It appears that environment scrubbing won’t be a solution after all. I think it only applies to profile transitions i.e. transitioning from init-systemd to another profile. So we can’t just enable it globally to get rid of LD_PRELOAD.
The issue with enabling it globally I talked about in the apparmor-profile-everything thread was to do with /lib. If you exclude just that, you can get near-global environment scrubbing. Testing LD_PRELOAD with hardened_malloc and cat /proc/self/maps still worked fine indicating it’s not effective for non-profile transitions.
This is also further backed up by the fact that there is no environment scrubbing available for the ix permission. Only permissions that transition profiles do such as Px or Cx.
If you say Y here, timing analyses on block or character devices like /dev/ptmx using stat or inotify/dnotify/fanotify will be thwarted for unprivileged users. If a process without CAP_MKNOD stats such a device, the last access and last modify times will match the device’s create time. No access or modify events will be triggered through inotify/dnotify/fanotify for such devices.
This feature will prevent attacks that may at a minimum allow an attacker to determine the administrator’s password length.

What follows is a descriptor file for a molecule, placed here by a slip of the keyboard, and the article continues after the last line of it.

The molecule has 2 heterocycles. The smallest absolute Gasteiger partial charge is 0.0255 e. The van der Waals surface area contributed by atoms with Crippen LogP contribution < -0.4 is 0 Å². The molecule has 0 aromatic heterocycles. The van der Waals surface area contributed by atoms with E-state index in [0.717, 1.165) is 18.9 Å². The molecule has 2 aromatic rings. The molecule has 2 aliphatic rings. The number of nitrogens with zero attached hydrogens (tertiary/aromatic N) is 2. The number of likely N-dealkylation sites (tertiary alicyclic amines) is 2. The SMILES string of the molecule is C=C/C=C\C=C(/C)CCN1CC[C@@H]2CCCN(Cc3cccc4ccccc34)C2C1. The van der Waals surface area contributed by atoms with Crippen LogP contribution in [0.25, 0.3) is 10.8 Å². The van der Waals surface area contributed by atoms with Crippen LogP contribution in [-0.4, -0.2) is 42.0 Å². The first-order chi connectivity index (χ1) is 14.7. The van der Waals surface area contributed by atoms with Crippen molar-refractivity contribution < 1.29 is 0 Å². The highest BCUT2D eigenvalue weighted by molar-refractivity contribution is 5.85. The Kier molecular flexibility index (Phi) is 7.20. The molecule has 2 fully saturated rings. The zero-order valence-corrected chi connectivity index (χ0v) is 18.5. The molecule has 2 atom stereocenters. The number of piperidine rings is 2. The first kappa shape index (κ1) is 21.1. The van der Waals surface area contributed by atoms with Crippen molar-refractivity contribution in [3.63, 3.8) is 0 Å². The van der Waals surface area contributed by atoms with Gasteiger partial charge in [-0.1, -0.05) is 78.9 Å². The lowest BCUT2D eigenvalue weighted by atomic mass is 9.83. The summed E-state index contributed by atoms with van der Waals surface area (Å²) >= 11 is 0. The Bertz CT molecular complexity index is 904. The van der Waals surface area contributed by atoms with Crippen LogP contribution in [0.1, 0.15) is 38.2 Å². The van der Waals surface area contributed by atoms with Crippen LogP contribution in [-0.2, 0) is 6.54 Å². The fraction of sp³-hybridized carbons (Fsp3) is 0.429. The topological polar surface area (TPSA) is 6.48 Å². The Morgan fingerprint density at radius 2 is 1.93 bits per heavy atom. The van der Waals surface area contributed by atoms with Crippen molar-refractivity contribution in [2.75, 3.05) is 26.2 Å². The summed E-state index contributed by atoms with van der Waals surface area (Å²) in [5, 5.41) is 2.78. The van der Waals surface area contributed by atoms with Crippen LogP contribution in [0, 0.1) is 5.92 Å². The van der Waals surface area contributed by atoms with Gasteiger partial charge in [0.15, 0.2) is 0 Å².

Thankfully, linux-hardened has this.
Will need to do more research to see how dangerous this is. I’ll add it to the wiki.
Our current restrictions on sudo would not prevent an attacker from exploiting an actual vulnerability in the program itself. For example, the widely-publicised buffer overflow vulnerability discovered a few months ago can still be exploited to gain root access. sudo is a very complex program and is setuid so vulnerabilities in it can allow privilege escalation, regardless of our root access restrictions. To help against this, we can restrict the file permissions of the executable to only allow users within group sudo to execute it at all in the first place. This will prevent e.g. a compromised sdwdate user from exploiting it.
@Patrick in which package would the above permission change best be suited? We could use permission-hardening in security-misc, although that may be too invasive for a general (i.e. not just Whonix) security package so a permission-hardening drop-in config file in dist-base-files or similar may be better.
Where/how we enable SUID Disabler and Permission Hardener by deafult when time has come is a different question. Might be too heavy for security-misc indeed. But doesn’t really belong to dist-base-files either.
What if we create a second group for access to sudo like sudo-access or sudo-execute and then add the necessary users to it in Debian postinst scripts? Or maybe create a script that parses /etc/sudoers.d? Then there would be two groups: one for filesystem access and one for sudo’s internal authorisation.